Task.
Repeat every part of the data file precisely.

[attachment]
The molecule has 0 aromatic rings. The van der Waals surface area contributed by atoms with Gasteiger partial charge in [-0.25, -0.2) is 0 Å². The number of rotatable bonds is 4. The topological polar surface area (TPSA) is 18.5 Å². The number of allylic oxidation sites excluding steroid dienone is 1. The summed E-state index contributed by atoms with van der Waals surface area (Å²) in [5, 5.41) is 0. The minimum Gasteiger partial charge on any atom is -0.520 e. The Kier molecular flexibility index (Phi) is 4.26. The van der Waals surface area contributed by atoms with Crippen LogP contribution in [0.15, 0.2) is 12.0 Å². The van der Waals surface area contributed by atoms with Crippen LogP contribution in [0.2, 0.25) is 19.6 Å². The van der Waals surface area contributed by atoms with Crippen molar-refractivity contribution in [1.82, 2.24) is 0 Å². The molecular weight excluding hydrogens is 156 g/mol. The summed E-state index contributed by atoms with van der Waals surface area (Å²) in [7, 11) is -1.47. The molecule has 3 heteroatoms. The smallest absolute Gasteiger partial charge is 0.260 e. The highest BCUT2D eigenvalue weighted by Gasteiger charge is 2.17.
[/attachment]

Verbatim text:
The molecule has 0 aromatic rings. The van der Waals surface area contributed by atoms with Gasteiger partial charge in [-0.25, -0.2) is 0 Å². The number of rotatable bonds is 4. The topological polar surface area (TPSA) is 18.5 Å². The number of allylic oxidation sites excluding steroid dienone is 1. The summed E-state index contributed by atoms with van der Waals surface area (Å²) in [5, 5.41) is 0. The minimum Gasteiger partial charge on any atom is -0.520 e. The Kier molecular flexibility index (Phi) is 4.26. The van der Waals surface area contributed by atoms with Crippen LogP contribution in [0.15, 0.2) is 12.0 Å². The van der Waals surface area contributed by atoms with Crippen LogP contribution in [0.2, 0.25) is 19.6 Å². The van der Waals surface area contributed by atoms with Crippen molar-refractivity contribution in [1.82, 2.24) is 0 Å². The molecular weight excluding hydrogens is 156 g/mol. The summed E-state index contributed by atoms with van der Waals surface area (Å²) in [7, 11) is -1.47. The molecule has 3 heteroatoms. The smallest absolute Gasteiger partial charge is 0.260 e. The highest BCUT2D eigenvalue weighted by Gasteiger charge is 2.17.